There's an interesting ambiguity, at least as it is often used, that I've always find interesting in the English phrase 'questioning (something)': an ambiguity between asking questions of or about something and putting it into question. They are two different things; for instance, you can do the former without ever doubting what you are asking questions about, but the latter precisely means to put something in doubt. This is an ambiguity between a posture of inquiry -- in this case, asking questions -- and a position -- in this case, that whatever is talked about is questionable. People in casual conversation will often conflate the two, despite the fact that they are very different.
A more sophisticated version of this often occurs with philosophical skepticism. Many common arguments for skepticism quite clearly collapse the distinction between a posture of inquiry and a position. If you look at Pyrrhonism, for instance, as we find in the Ten Modes and the Five Modes, they are consistingly cases of a specific posture of inquiry -- finding balancing appearances or arguments -- and treating it as if it were in contrast to Dogmatism. But insofar as they are things you can do in investigation, they are all things a Dogmatist can do, without any suspension of judgment, while still being a Dogmatist. To be sure, they are all things that you can do suspending judgment, and it is entirely reasonable to argue that suspending judgment is more appropriate; but it has to be argued, not assumed, because the posture of inquiry in which we collect various kinds of equipollent appearances or arguments is not the position we take in suspending judgment because of them. A Dogmatist can perfectly well collect the appearance of a tower being round and a tower being square while believing it to be square in floorplan; he can look into exactly the same appearances as a Pyrrhonist without ceasing to be a Dogmatist about it. Nor does moving to arguments change anything. The Dogmatist can perfectly well collect the arguments 'The tower seems round [at a distance], so it is round' and the 'The tower seems square [up close], so it is square'. He can't accept them both simultaneously and in the same way in the same context, to be sure, but the Pyrrhonist doesn't accept either of the arguments at all. As a posture of inquiry, you can entertain both arguments regardless of whether you have a definite belief or are suspending judgment. But some of the plausibility of Pyrrhonism comes from a convenient failure to recognize that the Dogmatist can handle appearances and arguments in the way a Pyrrhonist does while not going on to the further step of suspending judgment.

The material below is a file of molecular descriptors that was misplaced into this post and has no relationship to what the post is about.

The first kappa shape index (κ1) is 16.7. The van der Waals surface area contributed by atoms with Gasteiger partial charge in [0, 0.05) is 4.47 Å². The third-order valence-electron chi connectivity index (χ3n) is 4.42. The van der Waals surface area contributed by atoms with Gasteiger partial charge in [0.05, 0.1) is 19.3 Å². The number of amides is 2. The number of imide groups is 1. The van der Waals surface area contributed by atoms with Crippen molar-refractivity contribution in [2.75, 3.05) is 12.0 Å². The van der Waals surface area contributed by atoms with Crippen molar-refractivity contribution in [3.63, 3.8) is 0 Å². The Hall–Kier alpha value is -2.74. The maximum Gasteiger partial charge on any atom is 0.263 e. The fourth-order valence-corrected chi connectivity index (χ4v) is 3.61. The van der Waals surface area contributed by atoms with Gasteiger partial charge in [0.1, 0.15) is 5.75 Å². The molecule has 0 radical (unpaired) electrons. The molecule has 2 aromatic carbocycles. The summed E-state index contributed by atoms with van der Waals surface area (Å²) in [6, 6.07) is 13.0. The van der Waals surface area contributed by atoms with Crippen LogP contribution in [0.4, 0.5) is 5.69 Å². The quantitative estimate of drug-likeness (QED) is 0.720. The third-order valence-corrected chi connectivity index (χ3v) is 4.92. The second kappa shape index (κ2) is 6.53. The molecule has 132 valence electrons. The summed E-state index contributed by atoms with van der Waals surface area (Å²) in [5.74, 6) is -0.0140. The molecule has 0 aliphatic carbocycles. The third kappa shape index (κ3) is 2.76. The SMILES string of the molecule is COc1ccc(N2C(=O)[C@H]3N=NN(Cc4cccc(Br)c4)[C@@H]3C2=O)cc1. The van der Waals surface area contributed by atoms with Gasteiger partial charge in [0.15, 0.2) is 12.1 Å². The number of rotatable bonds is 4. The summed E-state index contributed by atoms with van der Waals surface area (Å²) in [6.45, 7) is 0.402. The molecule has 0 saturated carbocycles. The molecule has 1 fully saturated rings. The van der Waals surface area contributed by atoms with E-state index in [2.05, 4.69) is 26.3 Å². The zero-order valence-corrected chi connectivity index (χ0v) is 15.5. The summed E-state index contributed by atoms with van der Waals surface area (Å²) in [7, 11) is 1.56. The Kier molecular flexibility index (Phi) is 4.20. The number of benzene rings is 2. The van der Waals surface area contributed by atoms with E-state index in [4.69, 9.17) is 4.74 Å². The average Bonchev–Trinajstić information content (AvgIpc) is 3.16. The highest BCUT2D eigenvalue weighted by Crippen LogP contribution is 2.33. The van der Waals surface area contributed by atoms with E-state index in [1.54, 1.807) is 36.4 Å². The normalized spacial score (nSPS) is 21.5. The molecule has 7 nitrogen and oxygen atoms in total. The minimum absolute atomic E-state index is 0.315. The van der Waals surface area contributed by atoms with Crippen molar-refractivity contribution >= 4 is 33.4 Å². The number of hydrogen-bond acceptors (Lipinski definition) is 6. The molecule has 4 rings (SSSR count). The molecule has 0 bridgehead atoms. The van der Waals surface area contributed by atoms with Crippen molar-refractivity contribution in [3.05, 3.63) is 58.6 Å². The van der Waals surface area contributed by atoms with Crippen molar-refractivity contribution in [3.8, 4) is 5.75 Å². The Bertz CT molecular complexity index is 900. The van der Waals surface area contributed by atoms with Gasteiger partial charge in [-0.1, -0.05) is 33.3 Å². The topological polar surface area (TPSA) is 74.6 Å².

Ironically, it is the Pyrrhonists who have come closest to recognizing this distinction between a posture of inquiry and a position, because they have at least since Sextus Empiricus used something like such a distinction as part of a defensive maneuver. (Arne Naess has perhaps some of the clearest discussion of this.) Thinking of themselves as 'skeptics' or 'zetetics' -- i.e., examiners or seekers -- is precisely taking up a posture of inquiry. Thus you can deny that you are just another Dogmatist by saying that you are really an Inquirer -- you'd be interested in finding the truth, if you could, but you are still in the process of looking for it, and have not, it seems to you, found it. But nothing about this in itself is inconsistent with Dogmatism; Dogmatists too may be Inquirers -- they can be interested in finding the truth, if they can, and can still be in the process of looking for it, but have, it seems to them, found part of it. The Skeptics are right that you can take this as a posture of inquiry rather than as a position; but qua posture of inquiry it is not inconsistent with any Dogmatist position at all. I mean, we can take a posture of inquiry, entirely from curiosity, about something we regard as a per impossibile hypothetical. Merely inquiring a certain way does not, itself and on its own, rule out any position whatsoever.
To be sure, Pyrrhonists, ever cautious, have tended to treat the suspension of judgment as coming on one when dealing with equipollence of arguments, etc., and so they can perfectly well say that there is no rigorous link, but only something that seems at times to be natural. But if they answered in this way, they seem only to be describing the history of their minds engaged in the error of conflating distinct things. And the Dogmatist in the face of this is free to accept all the arguments of the Skeptic as pertaining to inquiry, without making the assumption that this automatically requires accepting the result of suspending judgment.
There are other cases in which posture of inquiry is confused with position. What I've previously called the -ism mistake seems to be a particular version of the same confusion -- people thinking that the posture of inquiry of examining consequences is the position that is consequentialism, or people thinking that the posture of inquiry of trying to explain natural effects by natural causes is the position that is naturalism. As with the above, you could possibly get from one to the other by arguing with the help of additional assumptions, but you can't in fact directly get from one to the other, however much people may reason as if you could.